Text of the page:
Henry W. Sawyer III (pictured here) was a Philadelphia-based civil liberties attorney who successfully argued two of the most important religious liberty cases before the Supreme Court: Abington School District v. Schempp (1963) and Lemon v. Kurtzman (1971). (Image via Wikimedia Commons, public domain)
Henry W. Sawyer III (1918–1999) was a Philadelphia-based civil liberties attorney who successfully argued two of the most important religious liberty cases before the Supreme Court: Abington School District v. Schempp (1963) and Lemon v. Kurtzman (1971).
Sawyer argued important First Amendment cases before Supreme Court
In Schemp, the Court ruled that a Pennsylvania school district’s practice of teacher-led Bible readings and prayers violated the Establishment Clause. In Lemon the Court invalidated state laws in Pennsylvania and Rhode Island that supplemented teachers’ salaries in parochial schools. It was in the latter case that the Court established the three-part Lemon test for evaluation of Establishment Clause cases.
Sawyer volunteered on behalf of ACLU
Born in Philadelphia, Sawyer obtained both his undergraduate and law degrees from the University of Pennsylvania. After serving in the Navy during World War II, Sawyer entered private practice at the law firm Drinker Biddle and Reath in 1948. The Drinker firm allowed Sawyer to take cases on a volunteer basis on behalf of the American Civil Liberties Union. In was in this capacity that Sawyer represented several individuals called before the House Un-American Activities Committee in the 1950s and later served as counsel in the Schempp and Lemon cases. Sawyer retired from Drinker Biddle in 1988.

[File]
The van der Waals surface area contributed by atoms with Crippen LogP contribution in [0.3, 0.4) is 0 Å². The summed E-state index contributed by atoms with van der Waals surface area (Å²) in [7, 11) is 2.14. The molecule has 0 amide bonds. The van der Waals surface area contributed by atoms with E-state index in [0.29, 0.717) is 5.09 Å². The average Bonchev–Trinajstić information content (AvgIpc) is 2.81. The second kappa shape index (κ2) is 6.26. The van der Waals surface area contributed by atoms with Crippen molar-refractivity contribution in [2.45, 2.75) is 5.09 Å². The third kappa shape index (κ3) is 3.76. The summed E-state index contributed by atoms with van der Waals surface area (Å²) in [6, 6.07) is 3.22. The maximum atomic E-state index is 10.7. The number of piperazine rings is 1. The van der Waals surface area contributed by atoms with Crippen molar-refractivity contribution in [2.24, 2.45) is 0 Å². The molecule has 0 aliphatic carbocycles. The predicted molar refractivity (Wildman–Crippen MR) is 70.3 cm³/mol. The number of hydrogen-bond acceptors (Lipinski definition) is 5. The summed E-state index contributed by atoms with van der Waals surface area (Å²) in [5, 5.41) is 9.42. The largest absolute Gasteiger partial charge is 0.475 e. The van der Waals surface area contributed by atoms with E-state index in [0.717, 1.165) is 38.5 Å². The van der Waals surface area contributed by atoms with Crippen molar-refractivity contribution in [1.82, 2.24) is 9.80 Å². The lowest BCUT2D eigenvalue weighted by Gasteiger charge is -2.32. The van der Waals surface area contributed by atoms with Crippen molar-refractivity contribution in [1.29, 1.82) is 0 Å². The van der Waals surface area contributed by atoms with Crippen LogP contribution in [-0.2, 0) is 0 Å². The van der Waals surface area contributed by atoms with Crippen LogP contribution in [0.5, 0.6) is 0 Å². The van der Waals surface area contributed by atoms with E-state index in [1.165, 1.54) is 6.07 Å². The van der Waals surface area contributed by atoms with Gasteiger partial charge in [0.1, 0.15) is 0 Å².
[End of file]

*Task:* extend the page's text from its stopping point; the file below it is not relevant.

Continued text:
David L. Hudson, Jr. is a law professor at Belmont who publishes widely on First Amendment topics. He is the author of a 12-lecture audio course on the First Amendment entitled Freedom of Speech: Understanding the First Amendment (Now You Know Media, 2018). He also is the author of many First Amendment books, including The First Amendment: Freedom of Speech (Thomson Reuters, 2012) and Freedom of Speech: Documents Decoded (ABC-CLIO, 2017). This article was originally published in 2009.Send Feedback on this article